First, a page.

A colleague of mine pointed out last night that Outlook.com changed its DNS record from publishing no DMARC policy to publishing a record specifying “p=none; pct=100”.
In DMARC, “p=none” is used to collect feedback and gain visibility into email streams without impacting existing flows.
Earlier this spring, both Aol and Yahoo began publishing “p=reject; pct=100” on some or all of their domains’ DMARC records, causing lots of mail to be rejected at all domains that participate in DMARC – and not just spam. The change caused mail lists to break and inflicted serious deliverability damage on small businesses who’ve relied on Aol or Yahoo for their business needs for years.
Outlook.com hasn’t made any public announcements about when or if they will publish a reject record, but I take yesterday’s change as a clear sign that they’re thinking about it.
I’ve not observed these in the wild – nor should I have, so far, as there are still three weeks and change left on the calendar before CASL goes into effect. But I’d bet you a box of meat we’ll soon see a new type of spam trap meant to tease out data from the spam stream on which senders are not bothering to comply. Continue reading
Aol announced little more than an hour ago that they’ve published a reject policy in their DMARC record, just as Yahoo did around April 6th. Batten down the hatches; here comes another bounce storm:
Today we moved to change our DMARC policy to p=reject. This helps to protect AOL Mail users’ addresses from unauthorized use.
It also stops delivery on what previously would have been considered authorized mail sent on behalf of AOL Mail users via non-AOL servers. If you’re a bulk sender on behalf of AOL addresses, that probably includes mail sent from you.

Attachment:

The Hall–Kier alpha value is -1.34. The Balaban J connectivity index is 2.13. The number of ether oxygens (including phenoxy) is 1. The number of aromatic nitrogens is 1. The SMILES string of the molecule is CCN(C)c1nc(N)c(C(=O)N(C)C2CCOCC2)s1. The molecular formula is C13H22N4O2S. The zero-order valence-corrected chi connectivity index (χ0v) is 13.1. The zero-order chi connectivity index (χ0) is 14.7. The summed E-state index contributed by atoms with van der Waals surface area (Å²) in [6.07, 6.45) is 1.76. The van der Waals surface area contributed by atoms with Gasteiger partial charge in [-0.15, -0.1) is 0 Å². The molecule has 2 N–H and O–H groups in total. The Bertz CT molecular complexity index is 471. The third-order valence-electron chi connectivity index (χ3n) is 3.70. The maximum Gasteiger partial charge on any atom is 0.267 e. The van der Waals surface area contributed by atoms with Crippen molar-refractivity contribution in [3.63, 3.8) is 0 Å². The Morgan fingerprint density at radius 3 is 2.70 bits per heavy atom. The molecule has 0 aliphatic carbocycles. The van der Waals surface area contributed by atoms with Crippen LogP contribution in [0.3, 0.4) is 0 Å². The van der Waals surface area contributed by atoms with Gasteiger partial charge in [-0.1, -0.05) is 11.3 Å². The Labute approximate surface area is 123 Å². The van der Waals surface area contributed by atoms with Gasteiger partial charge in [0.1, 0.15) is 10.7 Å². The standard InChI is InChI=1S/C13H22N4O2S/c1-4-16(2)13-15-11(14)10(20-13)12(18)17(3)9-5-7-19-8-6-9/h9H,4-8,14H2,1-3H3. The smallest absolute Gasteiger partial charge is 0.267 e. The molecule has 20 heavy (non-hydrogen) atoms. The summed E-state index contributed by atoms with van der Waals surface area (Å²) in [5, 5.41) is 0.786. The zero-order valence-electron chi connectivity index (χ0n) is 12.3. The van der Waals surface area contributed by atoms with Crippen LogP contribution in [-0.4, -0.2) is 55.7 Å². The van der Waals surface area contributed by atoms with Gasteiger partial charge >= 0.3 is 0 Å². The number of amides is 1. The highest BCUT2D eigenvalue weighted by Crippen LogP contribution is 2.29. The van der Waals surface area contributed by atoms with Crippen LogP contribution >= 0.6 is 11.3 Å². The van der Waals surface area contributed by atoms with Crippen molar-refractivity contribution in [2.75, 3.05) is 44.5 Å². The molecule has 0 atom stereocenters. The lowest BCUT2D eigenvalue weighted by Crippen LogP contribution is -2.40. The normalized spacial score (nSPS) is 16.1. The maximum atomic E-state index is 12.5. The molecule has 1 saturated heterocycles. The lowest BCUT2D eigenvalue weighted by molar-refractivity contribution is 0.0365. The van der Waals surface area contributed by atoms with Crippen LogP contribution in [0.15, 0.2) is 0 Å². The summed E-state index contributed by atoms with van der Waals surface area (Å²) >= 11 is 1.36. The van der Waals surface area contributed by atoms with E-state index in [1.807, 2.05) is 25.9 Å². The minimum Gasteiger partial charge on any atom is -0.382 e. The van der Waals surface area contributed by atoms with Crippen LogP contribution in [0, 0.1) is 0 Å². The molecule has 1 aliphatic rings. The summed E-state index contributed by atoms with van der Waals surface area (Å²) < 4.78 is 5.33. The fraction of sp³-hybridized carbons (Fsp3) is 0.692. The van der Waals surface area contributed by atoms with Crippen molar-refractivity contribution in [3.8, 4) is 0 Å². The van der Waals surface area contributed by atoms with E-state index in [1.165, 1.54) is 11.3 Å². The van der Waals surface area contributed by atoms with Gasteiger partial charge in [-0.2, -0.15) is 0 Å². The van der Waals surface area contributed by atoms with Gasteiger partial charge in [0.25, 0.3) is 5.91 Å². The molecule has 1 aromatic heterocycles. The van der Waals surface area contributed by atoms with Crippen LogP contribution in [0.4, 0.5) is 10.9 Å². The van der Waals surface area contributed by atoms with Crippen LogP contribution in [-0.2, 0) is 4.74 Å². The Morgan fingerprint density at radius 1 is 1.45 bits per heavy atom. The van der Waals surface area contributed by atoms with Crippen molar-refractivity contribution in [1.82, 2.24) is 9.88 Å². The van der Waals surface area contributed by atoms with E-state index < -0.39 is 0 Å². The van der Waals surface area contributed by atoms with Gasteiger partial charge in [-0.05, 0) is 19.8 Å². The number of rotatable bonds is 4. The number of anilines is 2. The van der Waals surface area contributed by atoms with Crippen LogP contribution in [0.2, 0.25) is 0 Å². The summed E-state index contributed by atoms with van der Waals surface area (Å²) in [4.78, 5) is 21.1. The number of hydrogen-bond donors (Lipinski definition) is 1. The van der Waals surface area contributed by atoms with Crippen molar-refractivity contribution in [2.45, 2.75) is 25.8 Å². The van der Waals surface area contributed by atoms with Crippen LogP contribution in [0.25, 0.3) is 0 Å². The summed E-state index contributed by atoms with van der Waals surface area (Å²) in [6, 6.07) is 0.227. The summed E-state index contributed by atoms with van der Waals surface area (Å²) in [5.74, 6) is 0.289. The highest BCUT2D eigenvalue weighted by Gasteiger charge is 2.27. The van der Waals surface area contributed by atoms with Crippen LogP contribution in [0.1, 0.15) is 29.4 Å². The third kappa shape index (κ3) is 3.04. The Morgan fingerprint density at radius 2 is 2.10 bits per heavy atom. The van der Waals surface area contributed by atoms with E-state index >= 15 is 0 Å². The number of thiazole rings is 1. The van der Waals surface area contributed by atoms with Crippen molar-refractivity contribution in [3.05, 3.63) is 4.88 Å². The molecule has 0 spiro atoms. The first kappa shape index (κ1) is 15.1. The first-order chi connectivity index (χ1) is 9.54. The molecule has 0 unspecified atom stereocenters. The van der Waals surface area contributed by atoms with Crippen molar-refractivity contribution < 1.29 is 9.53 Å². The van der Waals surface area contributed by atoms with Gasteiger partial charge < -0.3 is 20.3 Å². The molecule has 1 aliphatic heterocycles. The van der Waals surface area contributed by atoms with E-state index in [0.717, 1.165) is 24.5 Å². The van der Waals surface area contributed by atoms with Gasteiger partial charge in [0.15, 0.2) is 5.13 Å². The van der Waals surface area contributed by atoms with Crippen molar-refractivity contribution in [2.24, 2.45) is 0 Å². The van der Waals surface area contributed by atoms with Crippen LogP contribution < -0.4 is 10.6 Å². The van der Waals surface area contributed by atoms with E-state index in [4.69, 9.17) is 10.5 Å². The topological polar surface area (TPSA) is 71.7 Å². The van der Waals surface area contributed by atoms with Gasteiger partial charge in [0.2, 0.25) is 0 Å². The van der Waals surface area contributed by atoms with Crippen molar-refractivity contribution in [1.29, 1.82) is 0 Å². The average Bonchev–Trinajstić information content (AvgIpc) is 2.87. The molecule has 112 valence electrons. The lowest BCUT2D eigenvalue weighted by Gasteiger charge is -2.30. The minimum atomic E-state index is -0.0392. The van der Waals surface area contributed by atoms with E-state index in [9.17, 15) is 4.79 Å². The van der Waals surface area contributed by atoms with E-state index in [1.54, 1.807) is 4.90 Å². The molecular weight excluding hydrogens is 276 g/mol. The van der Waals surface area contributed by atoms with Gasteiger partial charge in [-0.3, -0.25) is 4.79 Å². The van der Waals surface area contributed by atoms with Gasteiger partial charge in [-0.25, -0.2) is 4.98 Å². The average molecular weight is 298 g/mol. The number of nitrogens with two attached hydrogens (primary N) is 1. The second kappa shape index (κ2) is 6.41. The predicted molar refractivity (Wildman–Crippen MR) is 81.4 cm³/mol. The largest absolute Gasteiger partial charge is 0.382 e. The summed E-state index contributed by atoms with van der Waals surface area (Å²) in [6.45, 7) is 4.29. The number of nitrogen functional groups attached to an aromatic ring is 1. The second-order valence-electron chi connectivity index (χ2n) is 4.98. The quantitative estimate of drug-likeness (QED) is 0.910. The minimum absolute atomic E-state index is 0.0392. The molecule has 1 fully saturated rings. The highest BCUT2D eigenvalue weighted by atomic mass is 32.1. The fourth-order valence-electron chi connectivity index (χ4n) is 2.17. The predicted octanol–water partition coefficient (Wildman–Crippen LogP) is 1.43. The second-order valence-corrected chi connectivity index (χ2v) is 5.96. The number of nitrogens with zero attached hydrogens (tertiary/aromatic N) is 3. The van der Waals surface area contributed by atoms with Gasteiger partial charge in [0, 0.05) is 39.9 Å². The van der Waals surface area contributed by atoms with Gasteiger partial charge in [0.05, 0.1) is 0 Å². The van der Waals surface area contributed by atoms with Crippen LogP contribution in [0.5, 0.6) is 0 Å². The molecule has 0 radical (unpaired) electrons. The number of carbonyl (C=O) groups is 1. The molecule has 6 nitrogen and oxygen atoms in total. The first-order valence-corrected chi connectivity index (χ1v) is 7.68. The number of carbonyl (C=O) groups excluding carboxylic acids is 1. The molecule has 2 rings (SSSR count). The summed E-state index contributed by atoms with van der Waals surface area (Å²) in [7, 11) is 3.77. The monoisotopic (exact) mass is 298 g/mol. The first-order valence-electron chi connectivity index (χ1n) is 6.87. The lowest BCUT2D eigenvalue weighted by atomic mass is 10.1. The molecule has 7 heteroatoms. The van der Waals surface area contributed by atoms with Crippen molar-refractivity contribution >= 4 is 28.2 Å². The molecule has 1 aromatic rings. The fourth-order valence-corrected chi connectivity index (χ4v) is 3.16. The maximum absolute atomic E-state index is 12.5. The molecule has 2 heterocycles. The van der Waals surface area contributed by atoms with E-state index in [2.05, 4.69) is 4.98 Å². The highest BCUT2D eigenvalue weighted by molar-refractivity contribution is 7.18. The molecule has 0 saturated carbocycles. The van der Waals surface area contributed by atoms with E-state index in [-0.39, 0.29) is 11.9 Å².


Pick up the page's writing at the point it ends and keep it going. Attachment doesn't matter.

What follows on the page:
I think I’ll hit the sack early tonight. I want to be well-rested for tomorrow. Do I get credit for making the prediction just a few hours ago?
Yahoo’s big change to their DMARC policy has sparked a remarkable amount of debate among stakeholders in the email and security ecosystems. As is usually the case with these crowds, there’s a lot of religion both in support of and against the change. I’m trying to stay out of it, but I’m not sure I’m succeeding.
So, to take a small detour, I thought it might be interesting (or at least somewhat less exasperating) to advance some sort of answer to a related question I’m hearing from both sides: who in the actual heck would use an address from a free inbox provider as the From: address for their own marketing and newsletter mail? Continue reading
I’m a little late with this bit of news, but I hope readers will indulge me nonetheless.
Lots of great things happened at the most recent M3AAWG general meeting in San Francisco last month, particularly for the Senders’ Special Interest Group, which I co-chair with my friend and colleague Tara Natanson of Constant Contact.
For the first time, postmasters from all four of the major free inbox providers shared the stage to take questions on a range of anti-abuse and policy topics. Gmail selected a M3AAWG Senders session as the venue to announce the launch of their feedback loop program (which my team helped to beta test) and header unsubscribe link implementation. We had some outstanding email and data science presentations that drew overflow attendance. All of these are remarkable. Continue reading